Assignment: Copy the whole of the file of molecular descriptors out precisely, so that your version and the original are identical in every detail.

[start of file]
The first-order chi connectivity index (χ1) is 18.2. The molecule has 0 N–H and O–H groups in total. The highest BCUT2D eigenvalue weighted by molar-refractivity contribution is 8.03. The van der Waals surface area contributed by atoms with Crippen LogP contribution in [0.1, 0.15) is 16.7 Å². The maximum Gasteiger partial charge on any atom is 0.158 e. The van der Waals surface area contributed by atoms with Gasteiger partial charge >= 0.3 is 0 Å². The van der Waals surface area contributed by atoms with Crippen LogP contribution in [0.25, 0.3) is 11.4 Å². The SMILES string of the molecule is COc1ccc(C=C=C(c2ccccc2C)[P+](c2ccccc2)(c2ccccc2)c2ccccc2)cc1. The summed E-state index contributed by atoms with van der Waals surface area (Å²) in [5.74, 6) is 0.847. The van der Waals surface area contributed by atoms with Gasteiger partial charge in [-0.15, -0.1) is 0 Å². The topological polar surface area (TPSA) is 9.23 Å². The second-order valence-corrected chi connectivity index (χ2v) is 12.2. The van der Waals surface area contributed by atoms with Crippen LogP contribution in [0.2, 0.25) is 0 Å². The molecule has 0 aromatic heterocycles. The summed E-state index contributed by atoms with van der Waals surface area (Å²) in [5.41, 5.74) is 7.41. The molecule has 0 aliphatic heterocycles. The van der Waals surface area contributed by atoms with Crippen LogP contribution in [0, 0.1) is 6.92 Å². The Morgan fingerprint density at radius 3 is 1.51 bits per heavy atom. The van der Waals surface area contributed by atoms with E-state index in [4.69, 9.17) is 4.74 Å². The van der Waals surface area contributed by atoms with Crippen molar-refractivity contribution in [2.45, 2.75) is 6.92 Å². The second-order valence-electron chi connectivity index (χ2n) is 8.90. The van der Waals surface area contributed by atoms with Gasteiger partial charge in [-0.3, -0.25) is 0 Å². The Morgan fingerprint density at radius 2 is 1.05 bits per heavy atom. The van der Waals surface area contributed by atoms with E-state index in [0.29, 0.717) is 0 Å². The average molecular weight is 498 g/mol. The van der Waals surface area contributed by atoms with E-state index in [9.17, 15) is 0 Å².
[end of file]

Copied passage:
The first-order chi connectivity index (χ1) is 18.2. The molecule has 0 N–H and O–H groups in total. The highest BCUT2D eigenvalue weighted by molar-refractivity contribution is 8.03. The van der Waals surface area contributed by atoms with Crippen LogP contribution in [0.1, 0.15) is 16.7 Å². The maximum Gasteiger partial charge on any atom is 0.158 e. The van der Waals surface area contributed by atoms with Gasteiger partial charge >= 0.3 is 0 Å². The van der Waals surface area contributed by atoms with Crippen LogP contribution in [0.25, 0.3) is 11.4 Å². The SMILES string of the molecule is COc1ccc(C=C=C(c2ccccc2C)[P+](c2ccccc2)(c2ccccc2)c2ccccc2)cc1. The summed E-state index contributed by atoms with van der Waals surface area (Å²) in [5.74, 6) is 0.847. The van der Waals surface area contributed by atoms with Gasteiger partial charge in [-0.15, -0.1) is 0 Å². The topological polar surface area (TPSA) is 9.23 Å². The second-order valence-corrected chi connectivity index (χ2v) is 12.2. The van der Waals surface area contributed by atoms with Crippen LogP contribution in [0.2, 0.25) is 0 Å². The molecule has 0 aromatic heterocycles. The summed E-state index contributed by atoms with van der Waals surface area (Å²) in [5.41, 5.74) is 7.41. The molecule has 0 aliphatic heterocycles. The van der Waals surface area contributed by atoms with Crippen LogP contribution in [0, 0.1) is 6.92 Å². The Morgan fingerprint density at radius 3 is 1.51 bits per heavy atom. The van der Waals surface area contributed by atoms with E-state index in [4.69, 9.17) is 4.74 Å². The van der Waals surface area contributed by atoms with Crippen molar-refractivity contribution in [2.45, 2.75) is 6.92 Å². The second-order valence-electron chi connectivity index (χ2n) is 8.90. The van der Waals surface area contributed by atoms with Gasteiger partial charge in [-0.3, -0.25) is 0 Å². The Morgan fingerprint density at radius 2 is 1.05 bits per heavy atom. The van der Waals surface area contributed by atoms with E-state index in [0.29, 0.717) is 0 Å². The average molecular weight is 498 g/mol. The van der Waals surface area contributed by atoms with E-state index in [9.17, 15) is 0 Å².